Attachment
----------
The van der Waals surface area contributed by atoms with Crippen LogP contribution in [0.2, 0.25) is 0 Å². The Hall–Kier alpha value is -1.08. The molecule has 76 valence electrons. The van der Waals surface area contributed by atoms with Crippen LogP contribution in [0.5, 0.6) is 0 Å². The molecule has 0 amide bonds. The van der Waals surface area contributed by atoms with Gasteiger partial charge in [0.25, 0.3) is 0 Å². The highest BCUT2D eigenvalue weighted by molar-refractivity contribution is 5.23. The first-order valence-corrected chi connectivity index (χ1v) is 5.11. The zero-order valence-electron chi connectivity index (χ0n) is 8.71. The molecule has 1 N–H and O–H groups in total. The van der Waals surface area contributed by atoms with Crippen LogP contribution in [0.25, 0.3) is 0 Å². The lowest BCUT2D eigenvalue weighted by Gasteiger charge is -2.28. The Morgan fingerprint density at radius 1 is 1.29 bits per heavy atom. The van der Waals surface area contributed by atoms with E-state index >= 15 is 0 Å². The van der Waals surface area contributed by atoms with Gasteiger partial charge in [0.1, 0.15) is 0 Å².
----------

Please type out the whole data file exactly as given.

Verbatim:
The van der Waals surface area contributed by atoms with Crippen LogP contribution in [0.2, 0.25) is 0 Å². The Hall–Kier alpha value is -1.08. The molecule has 76 valence electrons. The van der Waals surface area contributed by atoms with Crippen LogP contribution in [0.5, 0.6) is 0 Å². The molecule has 0 amide bonds. The van der Waals surface area contributed by atoms with Gasteiger partial charge in [0.25, 0.3) is 0 Å². The highest BCUT2D eigenvalue weighted by molar-refractivity contribution is 5.23. The first-order valence-corrected chi connectivity index (χ1v) is 5.11. The zero-order valence-electron chi connectivity index (χ0n) is 8.71. The molecule has 1 N–H and O–H groups in total. The van der Waals surface area contributed by atoms with Crippen LogP contribution in [0.25, 0.3) is 0 Å². The lowest BCUT2D eigenvalue weighted by Gasteiger charge is -2.28. The Morgan fingerprint density at radius 1 is 1.29 bits per heavy atom. The van der Waals surface area contributed by atoms with E-state index >= 15 is 0 Å². The van der Waals surface area contributed by atoms with Gasteiger partial charge in [0.1, 0.15) is 0 Å².